We build our risk score model in the following way. For any option of data length of $N$ months we construct a vector of $m$ annual returns $R$. We count the total number of negative values and denote it as $k$ out of $m$ trials. The probability of a single year to close up with the negative annual return is given as:

$$

p=\frac{k}{m}

$$ where $p$ can be assigned as the probability of success (in obtaining the negative annual return). Under the *assumption of independent trials*, one can find the probability of obtaining exactly $k$ successes out of, in general, $n$ trials making use of Binomial Distribution that is given by the probability mass function:

$$

Pr(X=k) = {{n}\choose{k}} p^k (1-p)^{n-k}

$$ where obviously

$$

{{n}\choose{k}} = \frac{n!}{k!(n-k)!} \ \ .

$$ From the data analysis of the option performance, we aim at calculating the probability of $k$ negative annual returns in any $n=20$ trials, namely:

$$

Pr(X=k) = {{20}\choose{k}} p^k (1-p)^{20-k}

$$

The model can be easily coded in Excel/VBA as a macro. The core algorithm of assessing option’s risk score you can grasp below:

If m > 0 Then 'probability of success Dim p As Double p = k / m 'probability for r=1..7 Dim pr As Double, trials As Integer, r As Integer, newton As Double Dim ans As Integer, v0 As Double, v1 As Double v0 = -1 v1 = -1 trials = 20 For r = 1 To 7 newton = Application.Fact(trials) / _ (Application.Fact(r) * Application.Fact(trials - r)) pr = newton * Application.Power(p, r) * Application.Power(1 - p, trials - r) If pr > v0 Then v0 = pr v1 = r End If Next r 'a new risk score If v1 = 1 Then scoreSR = 1 ' "Very Low" Else If v1 = 2 Then scoreSR = 2 ' "Low" Else If v1 = 3 Then scoreSR = 3 ' "Low to Medium" Else If v1 = 4 Then scoreSR = 4 ' "Medium" Else If v1 = 5 Then scoreSR = 5 ' "Medium to High" Else If v1 = 6 Then scoreSR = 6 ' "High" Else If v1 = 7 Then scoreSR = 7 ' "Very High" Else scoreSR = "" End If End If End If End If End If End If End If |

The resulting solution may lead us to the **reformulation of the risk assessment** for individual investment options as presented in the following table:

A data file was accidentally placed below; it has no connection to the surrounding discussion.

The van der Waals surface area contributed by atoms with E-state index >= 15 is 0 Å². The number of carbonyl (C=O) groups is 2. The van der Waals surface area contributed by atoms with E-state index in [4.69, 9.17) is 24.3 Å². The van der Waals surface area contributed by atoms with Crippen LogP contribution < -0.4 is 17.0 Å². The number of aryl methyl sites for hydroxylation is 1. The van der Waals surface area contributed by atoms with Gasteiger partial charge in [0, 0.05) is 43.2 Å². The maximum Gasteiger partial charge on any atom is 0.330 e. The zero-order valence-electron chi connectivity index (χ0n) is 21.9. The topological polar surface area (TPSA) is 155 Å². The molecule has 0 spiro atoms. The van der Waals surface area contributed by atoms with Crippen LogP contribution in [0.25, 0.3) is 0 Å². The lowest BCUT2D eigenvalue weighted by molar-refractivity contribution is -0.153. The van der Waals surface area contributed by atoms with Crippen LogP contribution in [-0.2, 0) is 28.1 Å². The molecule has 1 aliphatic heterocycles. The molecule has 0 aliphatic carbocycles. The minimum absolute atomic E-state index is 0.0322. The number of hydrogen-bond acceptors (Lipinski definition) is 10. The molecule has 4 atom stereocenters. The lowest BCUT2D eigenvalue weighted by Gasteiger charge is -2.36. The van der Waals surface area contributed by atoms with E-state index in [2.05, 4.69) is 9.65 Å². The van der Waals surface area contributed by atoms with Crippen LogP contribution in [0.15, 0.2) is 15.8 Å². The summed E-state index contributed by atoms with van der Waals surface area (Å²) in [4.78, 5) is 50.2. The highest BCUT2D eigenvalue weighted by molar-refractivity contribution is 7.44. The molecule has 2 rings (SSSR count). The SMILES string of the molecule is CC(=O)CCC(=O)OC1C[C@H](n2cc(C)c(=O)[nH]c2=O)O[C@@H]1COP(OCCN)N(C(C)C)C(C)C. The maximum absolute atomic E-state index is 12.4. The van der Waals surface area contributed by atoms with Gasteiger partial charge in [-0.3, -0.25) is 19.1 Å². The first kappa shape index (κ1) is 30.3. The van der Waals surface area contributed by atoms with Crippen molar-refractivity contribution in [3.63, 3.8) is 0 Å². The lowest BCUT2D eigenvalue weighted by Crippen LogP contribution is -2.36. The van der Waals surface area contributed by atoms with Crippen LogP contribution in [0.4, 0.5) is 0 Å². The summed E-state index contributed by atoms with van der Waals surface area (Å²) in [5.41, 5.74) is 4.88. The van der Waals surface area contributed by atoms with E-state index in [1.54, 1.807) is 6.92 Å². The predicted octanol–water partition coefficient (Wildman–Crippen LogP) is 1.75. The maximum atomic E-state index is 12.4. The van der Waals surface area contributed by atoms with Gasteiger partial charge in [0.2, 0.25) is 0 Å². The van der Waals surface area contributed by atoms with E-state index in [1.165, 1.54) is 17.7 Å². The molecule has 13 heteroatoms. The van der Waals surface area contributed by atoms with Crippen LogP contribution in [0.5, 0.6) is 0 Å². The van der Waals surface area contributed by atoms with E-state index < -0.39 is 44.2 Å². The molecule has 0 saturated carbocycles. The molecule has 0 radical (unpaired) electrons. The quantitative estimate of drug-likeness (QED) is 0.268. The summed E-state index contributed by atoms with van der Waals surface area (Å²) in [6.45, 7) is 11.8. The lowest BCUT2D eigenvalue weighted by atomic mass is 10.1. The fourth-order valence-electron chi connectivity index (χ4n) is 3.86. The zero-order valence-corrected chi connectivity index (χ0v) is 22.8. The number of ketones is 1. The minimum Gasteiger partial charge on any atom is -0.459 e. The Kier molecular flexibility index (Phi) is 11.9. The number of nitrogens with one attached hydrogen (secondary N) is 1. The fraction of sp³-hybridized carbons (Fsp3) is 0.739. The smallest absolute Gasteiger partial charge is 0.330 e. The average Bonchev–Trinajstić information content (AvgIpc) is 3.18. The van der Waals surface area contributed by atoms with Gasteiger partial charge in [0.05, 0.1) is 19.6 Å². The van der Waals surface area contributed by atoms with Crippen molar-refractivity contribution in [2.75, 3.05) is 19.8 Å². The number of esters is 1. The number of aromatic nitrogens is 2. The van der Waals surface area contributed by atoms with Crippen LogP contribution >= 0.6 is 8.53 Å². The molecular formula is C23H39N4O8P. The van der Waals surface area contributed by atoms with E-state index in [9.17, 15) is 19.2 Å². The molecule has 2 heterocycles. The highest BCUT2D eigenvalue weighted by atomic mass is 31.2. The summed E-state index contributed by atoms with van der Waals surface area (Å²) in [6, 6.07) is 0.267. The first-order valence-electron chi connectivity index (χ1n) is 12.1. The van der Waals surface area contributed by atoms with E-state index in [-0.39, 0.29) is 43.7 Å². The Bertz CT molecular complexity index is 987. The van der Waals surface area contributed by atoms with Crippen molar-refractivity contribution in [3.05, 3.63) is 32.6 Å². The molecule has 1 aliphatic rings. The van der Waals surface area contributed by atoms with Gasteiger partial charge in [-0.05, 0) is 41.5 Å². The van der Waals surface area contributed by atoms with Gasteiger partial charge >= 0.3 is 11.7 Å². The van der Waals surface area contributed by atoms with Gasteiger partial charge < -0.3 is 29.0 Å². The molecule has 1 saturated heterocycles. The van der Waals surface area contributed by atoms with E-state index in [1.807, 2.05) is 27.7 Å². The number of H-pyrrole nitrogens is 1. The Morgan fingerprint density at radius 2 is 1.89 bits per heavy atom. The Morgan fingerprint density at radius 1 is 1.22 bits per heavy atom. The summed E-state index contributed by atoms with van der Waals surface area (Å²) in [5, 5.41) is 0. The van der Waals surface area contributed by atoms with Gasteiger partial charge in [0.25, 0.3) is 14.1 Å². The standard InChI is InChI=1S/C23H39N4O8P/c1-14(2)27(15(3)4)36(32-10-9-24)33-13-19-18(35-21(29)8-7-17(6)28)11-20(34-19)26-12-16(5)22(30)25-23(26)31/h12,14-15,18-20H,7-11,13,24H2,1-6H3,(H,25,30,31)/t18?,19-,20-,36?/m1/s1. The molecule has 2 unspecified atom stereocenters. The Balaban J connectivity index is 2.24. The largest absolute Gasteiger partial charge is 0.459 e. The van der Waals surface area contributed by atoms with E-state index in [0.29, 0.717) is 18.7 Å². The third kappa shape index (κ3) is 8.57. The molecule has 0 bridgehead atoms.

Risk Band | New Risk Label | Estimated number of negative annual returns over any 20 year period ($k$) |
---|---|---|

1 | Very Low | 0 to 1 |

2 | Low | 2 |

3 | Low to Medium | 3 |

4 | Medium | 4 |

5 | Medium to High | 5 |

6 | High | 6 |

7 | Very High | 7 or Greater |

Intuitively, any Cash Option which always denotes positive monthly returns is also ranked (by our model) as an option of a *Very Low* risk. You can apply this model for any monthly return series since we play we the numbers. This is what quants do best. Number crunching!

**Nasty Assumption**

The motivation behind the model sleeps in one word you can find in the definition we underlined at the very beginning: *Estimated number of negative annual returns over* **any** *20 year period*. ‘Any’ allows us to choose any random sequence of 12 consecutive monthly returns and that pays off in the larger number of trials under the assumption of independence.

Na, right. The nasty piece of the model: the independence of individual trials. This is a cornerstone as it comes to Binomial Distribution. As a smart quant you can question its validity within our model. I tackled with this problem for a while and I came to an **empirical** lemma supporting our line of defence.

The independence of individual trials can be justified as an analogous to the following experiment. Imagine that a sheet of A4-format paper is available. The paper has a colour gradually changing from left to right from black to light grey, and the colour gradient is constant in a vertical direction. We cut the sheet horizontally into a finite number of strips of paper of 1 cm height, however starting every new strip by 1 cm to the right (the concept of a sliding window in time-serie analysis). Any comparison of two adjacent strips of paper indicates a finite common area of the same colour as defined by the gradient: correlation. We put all strips into one jar and churn it. Next we randomly pull strips out of the jar. Each strip is an independent trial out of all strips placed inside the jar as the memory of correlation between two formally adjacent strips has been lost.

Invest smartly and don’t worry. Correlations are everywhere.